Toronto
3 min

What can’t be said

If you're scared to talk, government censorship doesn't make much difference

Your best friend walks into a party dressed in the most horrible shirt you have ever seen. He runs over to you, exclaiming, “Don’t you love it?”



You don’t want to embarrass or offend or hurt your friend’s feelings, so you mutter something like, “It’s fabulous,” or perhaps being somewhat more honest, “Where ever did you get it?”



You don’t tell the truth. You censor yourself. And there’s no harm done. It arguably makes you a better friend.



But there are plenty of ways that self-censorship does do harm, particularly if the folks doing the censoring wield some power.



It’s easy to see the appalling nature of government censorship, especially in such clearcut cases like the police charging organizers of the Pussy Palace women’s bathhouse or the Ontario Film Review Board banning Glad Day Bookshop from selling certain videos.



It’s more difficult to see how we censor ourselves all the time in conversations with each other and in the media we rely on to be uncensored.



When writer Timothy Findley died last month, many major dailies and TV networks didn’t mention that he was survived by his long-time partner, Bill Whitehead. A similar omission would have been unimaginable if Findley had been married. Within a day or so, The Globe And Mail had corrected its apparent oversight, and eventually even ran a photo of Whitehead kissing the Governor General at an event honouring Findley’s life.



In making A Beautiful Mind, this year’s Academy Award blockbuster about Nobel prize-winning (and slightly schizophrenic) mathematician John Nash, director Ron Howard choose not to mention Nash’s many affairs with men – he also choose not to mention that Nash’s wife left him – in an effort, probably, to make it a better love story. He wouldn’t want to offend anyone by telling the truth about Nash, would he?



Writers and directors must always pick and choose what part of a story gets told, but funny how it’s the gay stuff that gets edited out. It’s not so much an outright lie, as an oversight, an omission, a decision to not say something. It’s about sanitizing. To some, references to homosexuality are lurid details, erased before someone can find offence.



Then there’s what happens when folks do speak out. Look what happened to Toronto City Councillor Kyle Rae when he denounced the police raid on the Pussy Palace as an act by “rogue cops” and “cowboys.” Not only did the cops sue him for defamation, but in a shocking jury decision, the cops won.



The cops won despite the fact that it was the outrageous conduct by the police that resulted in the charges against the Pussy Palace being dismissed. (A judge in an earlier case ruled that their conduct was unconstitutional.)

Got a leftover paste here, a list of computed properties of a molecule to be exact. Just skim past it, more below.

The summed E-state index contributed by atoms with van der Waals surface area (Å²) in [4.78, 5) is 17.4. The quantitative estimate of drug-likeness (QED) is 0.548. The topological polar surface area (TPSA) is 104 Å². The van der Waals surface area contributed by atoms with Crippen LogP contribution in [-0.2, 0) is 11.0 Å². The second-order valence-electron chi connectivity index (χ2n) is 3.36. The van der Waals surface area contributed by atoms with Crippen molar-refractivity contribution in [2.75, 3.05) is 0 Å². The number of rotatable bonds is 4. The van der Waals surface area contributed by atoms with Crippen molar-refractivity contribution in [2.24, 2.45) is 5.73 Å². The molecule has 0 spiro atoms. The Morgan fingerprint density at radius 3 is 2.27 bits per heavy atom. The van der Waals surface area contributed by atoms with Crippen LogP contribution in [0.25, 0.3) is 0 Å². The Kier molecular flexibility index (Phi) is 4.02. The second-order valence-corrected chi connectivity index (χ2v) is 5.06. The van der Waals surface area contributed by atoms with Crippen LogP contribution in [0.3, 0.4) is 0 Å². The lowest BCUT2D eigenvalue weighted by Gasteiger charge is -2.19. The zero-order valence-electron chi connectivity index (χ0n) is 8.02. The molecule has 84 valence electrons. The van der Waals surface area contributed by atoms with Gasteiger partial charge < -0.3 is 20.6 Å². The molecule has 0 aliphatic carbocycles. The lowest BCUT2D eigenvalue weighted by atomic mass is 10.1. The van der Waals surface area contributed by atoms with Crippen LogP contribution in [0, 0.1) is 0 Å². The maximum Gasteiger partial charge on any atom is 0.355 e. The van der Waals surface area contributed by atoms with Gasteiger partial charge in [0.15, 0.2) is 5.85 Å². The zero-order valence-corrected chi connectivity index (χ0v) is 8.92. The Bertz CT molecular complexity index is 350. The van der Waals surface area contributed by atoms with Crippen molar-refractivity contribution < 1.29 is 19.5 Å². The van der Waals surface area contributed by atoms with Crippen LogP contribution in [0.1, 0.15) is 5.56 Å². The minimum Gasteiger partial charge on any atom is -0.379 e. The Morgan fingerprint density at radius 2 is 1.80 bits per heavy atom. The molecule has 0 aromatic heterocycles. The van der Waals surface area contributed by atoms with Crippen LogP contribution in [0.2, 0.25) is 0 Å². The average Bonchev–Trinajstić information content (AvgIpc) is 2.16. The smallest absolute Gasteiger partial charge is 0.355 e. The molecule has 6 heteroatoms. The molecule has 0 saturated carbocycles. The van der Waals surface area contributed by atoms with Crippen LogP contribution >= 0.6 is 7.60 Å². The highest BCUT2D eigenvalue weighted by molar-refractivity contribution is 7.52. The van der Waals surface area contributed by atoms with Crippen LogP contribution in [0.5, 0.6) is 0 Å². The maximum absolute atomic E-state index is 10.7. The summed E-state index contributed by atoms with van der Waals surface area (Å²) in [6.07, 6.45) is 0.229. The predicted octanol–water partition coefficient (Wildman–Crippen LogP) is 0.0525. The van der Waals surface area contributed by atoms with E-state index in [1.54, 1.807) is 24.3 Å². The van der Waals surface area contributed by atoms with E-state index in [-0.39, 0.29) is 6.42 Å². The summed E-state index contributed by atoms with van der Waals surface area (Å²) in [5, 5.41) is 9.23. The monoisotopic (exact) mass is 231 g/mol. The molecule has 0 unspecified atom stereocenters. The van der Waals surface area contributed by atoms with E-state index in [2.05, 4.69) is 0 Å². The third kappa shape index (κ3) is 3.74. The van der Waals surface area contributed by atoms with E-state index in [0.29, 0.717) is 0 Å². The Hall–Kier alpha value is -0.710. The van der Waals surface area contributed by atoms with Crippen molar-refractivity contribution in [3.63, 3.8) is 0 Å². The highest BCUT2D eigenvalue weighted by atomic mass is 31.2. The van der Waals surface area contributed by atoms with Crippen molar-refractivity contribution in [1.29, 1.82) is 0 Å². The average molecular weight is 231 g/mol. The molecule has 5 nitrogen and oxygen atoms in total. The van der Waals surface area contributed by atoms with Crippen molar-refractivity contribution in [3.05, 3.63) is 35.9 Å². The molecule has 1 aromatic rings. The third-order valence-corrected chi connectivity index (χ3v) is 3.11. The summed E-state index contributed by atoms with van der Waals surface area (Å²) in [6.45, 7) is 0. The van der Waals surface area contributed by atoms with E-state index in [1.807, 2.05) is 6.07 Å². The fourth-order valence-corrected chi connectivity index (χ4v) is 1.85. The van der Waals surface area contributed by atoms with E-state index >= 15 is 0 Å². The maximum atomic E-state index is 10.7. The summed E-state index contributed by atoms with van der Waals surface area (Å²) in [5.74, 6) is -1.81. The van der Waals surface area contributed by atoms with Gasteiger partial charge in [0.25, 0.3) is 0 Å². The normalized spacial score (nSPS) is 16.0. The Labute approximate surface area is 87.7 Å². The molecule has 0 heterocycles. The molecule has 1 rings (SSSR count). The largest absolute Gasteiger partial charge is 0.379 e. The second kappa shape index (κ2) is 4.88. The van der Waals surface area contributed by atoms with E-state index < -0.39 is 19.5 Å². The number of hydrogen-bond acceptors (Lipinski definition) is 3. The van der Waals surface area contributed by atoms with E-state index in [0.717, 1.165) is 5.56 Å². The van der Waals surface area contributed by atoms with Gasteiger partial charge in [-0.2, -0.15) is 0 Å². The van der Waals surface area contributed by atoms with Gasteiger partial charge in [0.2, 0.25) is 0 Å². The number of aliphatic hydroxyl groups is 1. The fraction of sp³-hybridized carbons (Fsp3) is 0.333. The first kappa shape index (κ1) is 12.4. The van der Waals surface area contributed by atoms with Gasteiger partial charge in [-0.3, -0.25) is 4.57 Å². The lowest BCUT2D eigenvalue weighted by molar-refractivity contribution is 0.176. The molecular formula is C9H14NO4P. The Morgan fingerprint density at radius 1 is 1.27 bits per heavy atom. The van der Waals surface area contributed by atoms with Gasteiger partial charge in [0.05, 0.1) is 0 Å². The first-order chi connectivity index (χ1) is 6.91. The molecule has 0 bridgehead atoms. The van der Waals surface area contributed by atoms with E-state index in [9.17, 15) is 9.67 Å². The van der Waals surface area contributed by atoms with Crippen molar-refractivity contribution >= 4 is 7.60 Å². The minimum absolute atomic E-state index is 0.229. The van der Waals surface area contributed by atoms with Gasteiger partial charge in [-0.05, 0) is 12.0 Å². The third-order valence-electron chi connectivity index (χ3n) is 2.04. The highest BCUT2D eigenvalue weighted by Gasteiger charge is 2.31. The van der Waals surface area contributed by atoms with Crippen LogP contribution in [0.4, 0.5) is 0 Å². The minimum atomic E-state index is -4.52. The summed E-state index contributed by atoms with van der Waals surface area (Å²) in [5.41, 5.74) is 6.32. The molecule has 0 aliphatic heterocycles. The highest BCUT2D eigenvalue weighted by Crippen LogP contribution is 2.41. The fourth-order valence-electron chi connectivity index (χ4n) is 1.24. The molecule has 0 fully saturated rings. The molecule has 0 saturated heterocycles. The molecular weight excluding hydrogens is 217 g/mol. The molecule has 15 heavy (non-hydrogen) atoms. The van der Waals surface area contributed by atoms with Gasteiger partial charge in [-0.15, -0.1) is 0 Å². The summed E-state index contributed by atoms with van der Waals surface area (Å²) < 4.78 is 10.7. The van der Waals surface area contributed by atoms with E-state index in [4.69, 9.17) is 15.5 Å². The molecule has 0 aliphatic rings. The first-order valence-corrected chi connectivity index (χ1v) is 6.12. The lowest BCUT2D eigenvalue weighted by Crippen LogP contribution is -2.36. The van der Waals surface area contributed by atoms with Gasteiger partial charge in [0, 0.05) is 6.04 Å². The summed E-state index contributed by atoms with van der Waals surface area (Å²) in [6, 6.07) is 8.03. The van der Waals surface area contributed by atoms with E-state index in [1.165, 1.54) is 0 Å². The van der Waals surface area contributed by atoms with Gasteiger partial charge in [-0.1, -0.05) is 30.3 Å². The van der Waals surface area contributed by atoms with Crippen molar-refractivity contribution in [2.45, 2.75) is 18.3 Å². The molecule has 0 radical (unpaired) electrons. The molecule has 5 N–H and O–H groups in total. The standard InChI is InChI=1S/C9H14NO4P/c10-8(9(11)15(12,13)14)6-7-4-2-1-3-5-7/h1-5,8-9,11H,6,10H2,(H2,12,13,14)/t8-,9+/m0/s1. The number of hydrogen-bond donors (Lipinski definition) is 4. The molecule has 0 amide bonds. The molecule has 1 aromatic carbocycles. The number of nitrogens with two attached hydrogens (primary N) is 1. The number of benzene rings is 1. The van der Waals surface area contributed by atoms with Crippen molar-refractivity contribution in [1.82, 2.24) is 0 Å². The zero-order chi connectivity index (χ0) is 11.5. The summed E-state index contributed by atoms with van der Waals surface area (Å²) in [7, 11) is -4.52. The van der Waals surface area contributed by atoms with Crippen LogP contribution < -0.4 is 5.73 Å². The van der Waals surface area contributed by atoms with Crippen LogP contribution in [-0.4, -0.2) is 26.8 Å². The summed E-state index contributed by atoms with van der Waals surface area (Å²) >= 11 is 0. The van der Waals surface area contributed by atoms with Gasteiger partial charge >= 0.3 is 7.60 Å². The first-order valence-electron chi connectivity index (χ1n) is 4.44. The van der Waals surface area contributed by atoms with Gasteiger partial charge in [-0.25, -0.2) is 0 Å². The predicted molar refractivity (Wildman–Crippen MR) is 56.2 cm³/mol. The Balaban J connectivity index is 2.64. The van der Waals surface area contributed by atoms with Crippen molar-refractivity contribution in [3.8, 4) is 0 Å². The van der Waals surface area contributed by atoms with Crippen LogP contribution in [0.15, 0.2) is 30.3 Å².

Rae’s jury concluded that the police officers’ reputation had been tarnished by Rae’s comments, sending a profoundly troubling message: Public officials should not speak out against what they perceive to be outrageous conduct. Or if they do, they better be cautious. They better choose their words carefully. They better sanitize their version of events.



In other words, they better censor themselves before any possible offence can be taken, like Ron Howard did with John Nash.



And people do. Kyle Rae, an outspoken advocate, has been severely reprimanded. And maybe muzzled. He will have to think carefully about what he can and can’t say next time the cops raid a bar or bathhouse. Other politicians and advocates will also have to think carefully about what they can say when police misbehave. Because we wouldn’t want to hurt their feelings – we could end up being sued.



Canadian defamation laws are particularly draconian, resulting in a lot of perfectly legitimate speech being stifled. They produce a world of self censorship in which we have to talk to our lawyers before deciding whether we can say something as obvious as denounce an outrageous act.



The threat of a lawsuit causes us to censor ourselves even before government itself steps in as censor. Freedom of expression is also about what we choose to say and what we choose not to say. It’s about what can be said, and what can’t be said.



I’m not suggesting that you march back to your best friend and publicly denounce his shirt. But when larger issues are involved – issues that politicians, filmmakers and journalists deal with – it’s another more insidious story.



And when we do it ourselves in the name of not offending anyone, it brings that insidious story home. Like when we don’t speak out about bad conduct, because someone is going to call us sexist, racist or homophobic.



Or when we try to tell others that they can’t say something because it’s offensive to us. It might be. But the threat of being called offensive stops people from speaking.



Most of the time, at least someone is going to be offended. Like when we say that Timothy Findley is gay, or that Jonathan Nash had relationships with men. Someone is going to be offended. So who cares? They can have their rant about being offended, and move on.



Self censorship may not carry the jail time and fines of government censorship. But it’s every bit as scary.



It might even be scarier, because it’s so pervasive and so invisible. Because we don’t know what you didn’t say.